I held the bleak West hand on this deal and listened to the opponents bid quickly to 3 NT. Partners weak jump overcall had little effect, other than to direct my lead. The sight of dummy, however, brightened up prospects as my K-Q was now worth two tricks.
East won the A and continued with the jack, as South held up his king and pitched a diamond from dummy. Realizing the futility of establishing spades without an entry, East wisely shifted to the 2; eight, nine, ace. Declarer then lost a diamond finesse to my king (the falsecard seemed wise since I was marked with the king).
I knew that partner would not shift to the 2 from 10-x-x (he would lead the 10) so the layout was clear. It was imperative to establish a club trick before my Q was dislodged, and I also had to guard against a possible endplay; hence I led back the Q to preserve partners jack. It made no difference whether declarer won or ducked; he could come to only eight tricks.
Luckily for us, declarer missed the winning line: He should duck the first club (let me hold the 9). Then no matter what I return, he can win the K, K and cash all four hearts, coming down to 10 A-J-10. Im squeezed! If I pitch a diamond, he establishes diamonds with one loser; if I pitch a club, he cashes the A then finesses the 10 to endplay me.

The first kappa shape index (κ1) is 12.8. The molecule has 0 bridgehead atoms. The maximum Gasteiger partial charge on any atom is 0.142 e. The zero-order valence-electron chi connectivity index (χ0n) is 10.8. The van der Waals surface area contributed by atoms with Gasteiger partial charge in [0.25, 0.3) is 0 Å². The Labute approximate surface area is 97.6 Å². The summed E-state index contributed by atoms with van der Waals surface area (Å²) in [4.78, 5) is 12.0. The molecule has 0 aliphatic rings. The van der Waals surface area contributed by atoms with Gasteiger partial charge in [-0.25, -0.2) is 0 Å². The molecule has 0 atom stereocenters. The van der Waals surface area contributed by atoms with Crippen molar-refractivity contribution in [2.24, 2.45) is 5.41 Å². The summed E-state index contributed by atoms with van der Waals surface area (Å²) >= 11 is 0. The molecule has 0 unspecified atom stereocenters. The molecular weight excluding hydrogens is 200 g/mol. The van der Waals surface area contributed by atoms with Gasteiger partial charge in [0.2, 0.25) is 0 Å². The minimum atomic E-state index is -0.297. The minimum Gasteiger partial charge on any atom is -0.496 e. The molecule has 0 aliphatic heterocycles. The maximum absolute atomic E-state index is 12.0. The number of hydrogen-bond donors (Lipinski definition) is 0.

While declarer was left standing on the dock, it is also worth noting that East missed a subtle opportunity. With an entryless hand, a spade continuation could hardly do any good, but an immediate club shift might. Indeed, this would seal declarers fate no matter how he played. Try it. Evidently, partner only missed a small boat, as it returned to the dock to pick him up.
© 2004 Richard Pavlicek